Walk to Take Place Feb. 4 at Galleria at Crystal Run; Proceeds to be Earmarked for Spina Bifida Research

Registration Form: pdf / plain text

Photo: SUNY Orange students sign up for Spina Bifida WalkMIDDLETOWN, N.Y. – SUNY Orange students are seeking participants, donors and sponsors for the College’s first Spina Bifida Walk, scheduled from 9 to 11 a.m. Sunday, Feb. 4 at Middletown’s Galleria at Crystal Run, with all proceeds from the event to be earmarked specifically for spina bifida research.

Community members may support the event in three ways, by participating as a walker, sponsoring a walker who has already registered or offering a donation to the committee. During the walk, representatives from the student-led organizing committee will be in the mall’s center court to answer questions, accept donations and provide information about spina bifida, its lifelong effects and new cutting-edge research methods.

Prizes will be awarded to those who raise the most money, and early registrants will receive a free, blue, latex-free wristband (many people afflicted with spina bifida suffer from latex allergies) with the Spina Bifida Association logo. Participants may register in advance, or sign up the morning of the event.

SUNY Orange students Sarah Marley, Shilpa Patel and Katie Horsham have been stockpiling volunteers and organizing this event for the past two months. They have received assistance from the national Spina Bifida Association as well as the Spina Bifida Association’s chapter in Rochester, N.Y., the closest New York State SBA chapter to Orange County. Volunteers will be blanketing the area with posters, flyers and information sheets in the next few weeks to encourage participation from the community.

“There is no local walk for spina bifida, to the best of my knowledge,” said Patel, who is afflicted with spina bifida and is confined to a wheelchair. “I’ve wanted to organize a walk of this type since 2001, because it’s important to raise awareness, but also to raise money to help researchers find a cure.”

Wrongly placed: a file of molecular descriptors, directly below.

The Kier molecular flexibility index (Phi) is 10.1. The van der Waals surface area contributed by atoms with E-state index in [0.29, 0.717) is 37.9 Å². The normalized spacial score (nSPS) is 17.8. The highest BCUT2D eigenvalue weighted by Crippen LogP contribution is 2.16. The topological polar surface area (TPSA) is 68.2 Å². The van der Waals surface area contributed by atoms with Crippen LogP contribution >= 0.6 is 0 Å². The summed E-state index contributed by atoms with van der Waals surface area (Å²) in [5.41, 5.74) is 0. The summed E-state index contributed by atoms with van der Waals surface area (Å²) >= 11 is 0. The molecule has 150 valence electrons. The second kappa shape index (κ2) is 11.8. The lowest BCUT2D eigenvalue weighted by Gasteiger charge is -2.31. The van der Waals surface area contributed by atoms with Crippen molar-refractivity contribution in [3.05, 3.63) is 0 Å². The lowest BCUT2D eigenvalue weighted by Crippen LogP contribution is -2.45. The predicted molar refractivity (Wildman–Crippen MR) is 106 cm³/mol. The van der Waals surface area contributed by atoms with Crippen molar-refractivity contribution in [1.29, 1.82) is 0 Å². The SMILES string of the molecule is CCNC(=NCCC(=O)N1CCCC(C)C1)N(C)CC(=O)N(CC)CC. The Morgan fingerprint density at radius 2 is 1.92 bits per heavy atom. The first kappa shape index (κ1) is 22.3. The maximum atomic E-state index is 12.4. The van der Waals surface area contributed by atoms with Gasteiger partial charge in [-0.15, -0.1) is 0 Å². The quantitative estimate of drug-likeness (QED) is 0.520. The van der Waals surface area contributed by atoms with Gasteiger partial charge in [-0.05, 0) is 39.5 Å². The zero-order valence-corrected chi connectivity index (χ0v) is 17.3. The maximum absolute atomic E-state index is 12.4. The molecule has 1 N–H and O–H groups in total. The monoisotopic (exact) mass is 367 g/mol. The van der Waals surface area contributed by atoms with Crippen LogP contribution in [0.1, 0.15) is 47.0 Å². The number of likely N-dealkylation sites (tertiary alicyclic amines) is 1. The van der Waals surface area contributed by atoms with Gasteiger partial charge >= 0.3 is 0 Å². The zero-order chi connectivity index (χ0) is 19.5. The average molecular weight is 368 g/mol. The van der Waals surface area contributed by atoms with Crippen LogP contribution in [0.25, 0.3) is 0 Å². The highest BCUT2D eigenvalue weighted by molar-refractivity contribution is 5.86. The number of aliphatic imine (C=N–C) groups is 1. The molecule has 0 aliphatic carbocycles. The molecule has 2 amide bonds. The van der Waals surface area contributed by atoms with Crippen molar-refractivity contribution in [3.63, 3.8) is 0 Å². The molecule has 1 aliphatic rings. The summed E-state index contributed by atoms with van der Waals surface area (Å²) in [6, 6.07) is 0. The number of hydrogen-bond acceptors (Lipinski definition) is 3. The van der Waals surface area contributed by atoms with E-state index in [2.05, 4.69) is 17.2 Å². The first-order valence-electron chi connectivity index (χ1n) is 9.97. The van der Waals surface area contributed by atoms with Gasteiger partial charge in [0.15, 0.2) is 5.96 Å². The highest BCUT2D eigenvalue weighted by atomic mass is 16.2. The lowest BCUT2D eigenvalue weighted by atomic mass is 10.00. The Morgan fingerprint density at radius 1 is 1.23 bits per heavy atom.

“We feel that any amount of money we raise will make a difference,” Marley added. “We’ve already gotten support from places like Orange Regional Medical Center and the Family Empowerment Council, and several stores in the mall were very generous in providing gifts that we can present to the people who raise the most money.”

An estimated 70,000 people in the United States are currently living with spina bifida, the most common permanently disabling birth defect. Spina bifida is a neural tube defect that occurs in the first month of pregnancy when the spinal column doesn’t close completely. A herniaiton of the spinal cord protrudes from the spinal column and can lead to paralysis below the area of the herniation.

There are 60 million women at risk of having a baby born with spina bifida. On average, eight babies every day are affected by spina bifida or a similar birth defect of the brain and spine. Each year, about 3,000 pregnancies are affected by these birth defects.

The effects of spina bifida are different for every person. Up to 90 percent of children with the worst form of spina bifida have hydrocephalus (fluid on the brain) and must have surgery to insert a “shunt” that helps drain the fluid—the shunt stays in place for the lifetime of the person. Other conditions include full or partial paralysis, bladder and bowel control difficulties, learning disabilities, depression, latex allergy, and social and sexual issues.

Thanks to new medical treatments and technology, most people born with spina bifida can expect to live a normal life.

The standard treatment of spina bifida has been to perform surgery on the newborn within the first 24 to 48 hours after birth. However, experimental new surgeries, performed in utero after spina bifida has been detected, have increased the chance for fetuses to develop normally.

“We hope to raise money to further this incredible research that has the potential to give children affected with spina bifida the quality of life they so fully deserve,” Marley said.

Among those stores and organizations that have already stepped forward to support the students’ efforts are Merle Norman Cosmetics (60-minute pamper session), Sweet Feelings Jewelers (cubic zirconium diamond pendent necklace), Gertrude Hawk ($25 gift card), Hallmark ($20 gift card), Family Empowerment Council ($200) and Orange Regional Medical Center ($500).

To donate, register or seek additional information, contact Marley at (845) 224-5262.

Registration Form: pdf / plain text

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Mike Albright
Communications Officer
115 South Street
Middletown, NY 10940